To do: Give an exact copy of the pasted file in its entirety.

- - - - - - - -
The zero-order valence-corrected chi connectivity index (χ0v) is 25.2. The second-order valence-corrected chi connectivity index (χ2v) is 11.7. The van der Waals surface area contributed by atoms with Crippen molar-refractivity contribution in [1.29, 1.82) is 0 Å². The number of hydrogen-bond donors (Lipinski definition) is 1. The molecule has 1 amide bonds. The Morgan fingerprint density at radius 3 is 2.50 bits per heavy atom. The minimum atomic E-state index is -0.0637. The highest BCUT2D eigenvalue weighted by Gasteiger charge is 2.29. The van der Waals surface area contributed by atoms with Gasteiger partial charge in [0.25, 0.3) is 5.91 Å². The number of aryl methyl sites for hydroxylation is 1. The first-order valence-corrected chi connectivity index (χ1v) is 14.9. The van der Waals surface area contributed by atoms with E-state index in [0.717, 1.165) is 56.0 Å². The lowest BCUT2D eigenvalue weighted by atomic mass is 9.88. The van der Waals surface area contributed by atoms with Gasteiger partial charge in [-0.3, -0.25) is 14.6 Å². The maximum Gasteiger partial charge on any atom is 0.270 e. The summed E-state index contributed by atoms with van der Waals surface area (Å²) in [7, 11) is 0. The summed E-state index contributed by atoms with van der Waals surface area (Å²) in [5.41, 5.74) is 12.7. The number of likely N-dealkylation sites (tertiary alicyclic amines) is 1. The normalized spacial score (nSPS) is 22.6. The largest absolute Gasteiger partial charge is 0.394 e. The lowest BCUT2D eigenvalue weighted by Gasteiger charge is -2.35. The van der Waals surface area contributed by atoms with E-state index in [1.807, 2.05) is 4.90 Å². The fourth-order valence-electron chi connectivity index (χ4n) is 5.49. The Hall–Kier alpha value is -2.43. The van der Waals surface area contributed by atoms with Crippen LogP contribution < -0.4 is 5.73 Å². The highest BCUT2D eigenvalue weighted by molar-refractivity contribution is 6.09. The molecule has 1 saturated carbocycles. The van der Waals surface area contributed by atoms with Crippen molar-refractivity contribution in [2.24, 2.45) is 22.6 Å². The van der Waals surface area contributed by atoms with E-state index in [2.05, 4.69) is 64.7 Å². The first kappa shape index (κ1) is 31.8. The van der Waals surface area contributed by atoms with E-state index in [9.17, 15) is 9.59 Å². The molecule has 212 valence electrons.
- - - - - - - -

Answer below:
The zero-order valence-corrected chi connectivity index (χ0v) is 25.2. The second-order valence-corrected chi connectivity index (χ2v) is 11.7. The van der Waals surface area contributed by atoms with Crippen molar-refractivity contribution in [1.29, 1.82) is 0 Å². The number of hydrogen-bond donors (Lipinski definition) is 1. The molecule has 1 amide bonds. The Morgan fingerprint density at radius 3 is 2.50 bits per heavy atom. The minimum atomic E-state index is -0.0637. The highest BCUT2D eigenvalue weighted by Gasteiger charge is 2.29. The van der Waals surface area contributed by atoms with Gasteiger partial charge in [0.25, 0.3) is 5.91 Å². The number of aryl methyl sites for hydroxylation is 1. The first-order valence-corrected chi connectivity index (χ1v) is 14.9. The van der Waals surface area contributed by atoms with E-state index in [0.717, 1.165) is 56.0 Å². The lowest BCUT2D eigenvalue weighted by atomic mass is 9.88. The van der Waals surface area contributed by atoms with Gasteiger partial charge in [-0.3, -0.25) is 14.6 Å². The maximum Gasteiger partial charge on any atom is 0.270 e. The summed E-state index contributed by atoms with van der Waals surface area (Å²) in [7, 11) is 0. The summed E-state index contributed by atoms with van der Waals surface area (Å²) in [5.41, 5.74) is 12.7. The number of likely N-dealkylation sites (tertiary alicyclic amines) is 1. The normalized spacial score (nSPS) is 22.6. The largest absolute Gasteiger partial charge is 0.394 e. The lowest BCUT2D eigenvalue weighted by Gasteiger charge is -2.35. The van der Waals surface area contributed by atoms with E-state index in [1.807, 2.05) is 4.90 Å². The fourth-order valence-electron chi connectivity index (χ4n) is 5.49. The Hall–Kier alpha value is -2.43. The van der Waals surface area contributed by atoms with Crippen LogP contribution < -0.4 is 5.73 Å². The highest BCUT2D eigenvalue weighted by molar-refractivity contribution is 6.09. The molecule has 1 saturated carbocycles. The van der Waals surface area contributed by atoms with Crippen molar-refractivity contribution in [2.24, 2.45) is 22.6 Å². The van der Waals surface area contributed by atoms with E-state index in [2.05, 4.69) is 64.7 Å². The first kappa shape index (κ1) is 31.8. The van der Waals surface area contributed by atoms with E-state index in [9.17, 15) is 9.59 Å². The molecule has 212 valence electrons.